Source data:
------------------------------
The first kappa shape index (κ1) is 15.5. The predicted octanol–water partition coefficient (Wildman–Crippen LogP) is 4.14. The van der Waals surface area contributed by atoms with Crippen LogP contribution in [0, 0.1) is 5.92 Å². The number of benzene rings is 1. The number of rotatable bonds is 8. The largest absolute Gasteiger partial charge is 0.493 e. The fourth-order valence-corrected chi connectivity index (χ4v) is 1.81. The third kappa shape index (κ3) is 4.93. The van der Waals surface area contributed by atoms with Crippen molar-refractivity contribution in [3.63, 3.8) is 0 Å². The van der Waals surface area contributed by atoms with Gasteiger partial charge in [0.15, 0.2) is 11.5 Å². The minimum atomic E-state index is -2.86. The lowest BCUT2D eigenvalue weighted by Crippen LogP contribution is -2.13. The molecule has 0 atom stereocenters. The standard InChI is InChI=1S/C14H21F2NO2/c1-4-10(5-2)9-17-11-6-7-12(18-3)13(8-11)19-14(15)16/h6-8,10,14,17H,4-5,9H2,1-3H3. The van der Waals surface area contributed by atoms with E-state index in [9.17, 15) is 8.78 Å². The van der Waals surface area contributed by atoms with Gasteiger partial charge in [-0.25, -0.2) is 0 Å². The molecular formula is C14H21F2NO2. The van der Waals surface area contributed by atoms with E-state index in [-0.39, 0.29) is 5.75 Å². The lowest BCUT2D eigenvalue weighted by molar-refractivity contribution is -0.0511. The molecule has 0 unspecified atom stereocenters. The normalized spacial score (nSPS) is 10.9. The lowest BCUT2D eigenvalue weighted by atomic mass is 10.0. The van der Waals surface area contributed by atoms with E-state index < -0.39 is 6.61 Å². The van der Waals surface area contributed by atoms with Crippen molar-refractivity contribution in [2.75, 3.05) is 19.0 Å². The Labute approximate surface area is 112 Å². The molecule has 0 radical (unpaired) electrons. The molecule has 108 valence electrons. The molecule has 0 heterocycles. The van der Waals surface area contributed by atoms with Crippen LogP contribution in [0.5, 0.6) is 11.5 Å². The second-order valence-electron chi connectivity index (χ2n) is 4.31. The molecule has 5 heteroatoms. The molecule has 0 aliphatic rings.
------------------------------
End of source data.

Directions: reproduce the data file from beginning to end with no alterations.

The first kappa shape index (κ1) is 15.5. The predicted octanol–water partition coefficient (Wildman–Crippen LogP) is 4.14. The van der Waals surface area contributed by atoms with Crippen LogP contribution in [0, 0.1) is 5.92 Å². The number of benzene rings is 1. The number of rotatable bonds is 8. The largest absolute Gasteiger partial charge is 0.493 e. The fourth-order valence-corrected chi connectivity index (χ4v) is 1.81. The third kappa shape index (κ3) is 4.93. The van der Waals surface area contributed by atoms with Crippen molar-refractivity contribution in [3.63, 3.8) is 0 Å². The van der Waals surface area contributed by atoms with Gasteiger partial charge in [0.15, 0.2) is 11.5 Å². The minimum atomic E-state index is -2.86. The lowest BCUT2D eigenvalue weighted by Crippen LogP contribution is -2.13. The molecule has 0 atom stereocenters. The standard InChI is InChI=1S/C14H21F2NO2/c1-4-10(5-2)9-17-11-6-7-12(18-3)13(8-11)19-14(15)16/h6-8,10,14,17H,4-5,9H2,1-3H3. The van der Waals surface area contributed by atoms with E-state index in [9.17, 15) is 8.78 Å². The van der Waals surface area contributed by atoms with Gasteiger partial charge in [-0.25, -0.2) is 0 Å². The molecular formula is C14H21F2NO2. The van der Waals surface area contributed by atoms with E-state index in [-0.39, 0.29) is 5.75 Å². The lowest BCUT2D eigenvalue weighted by molar-refractivity contribution is -0.0511. The molecule has 0 unspecified atom stereocenters. The normalized spacial score (nSPS) is 10.9. The lowest BCUT2D eigenvalue weighted by atomic mass is 10.0. The van der Waals surface area contributed by atoms with E-state index < -0.39 is 6.61 Å². The van der Waals surface area contributed by atoms with Crippen molar-refractivity contribution in [2.75, 3.05) is 19.0 Å². The Labute approximate surface area is 112 Å². The molecule has 0 radical (unpaired) electrons. The molecule has 108 valence electrons. The molecule has 0 heterocycles. The van der Waals surface area contributed by atoms with Crippen LogP contribution in [0.5, 0.6) is 11.5 Å². The second-order valence-electron chi connectivity index (χ2n) is 4.31. The molecule has 5 heteroatoms. The molecule has 0 aliphatic rings.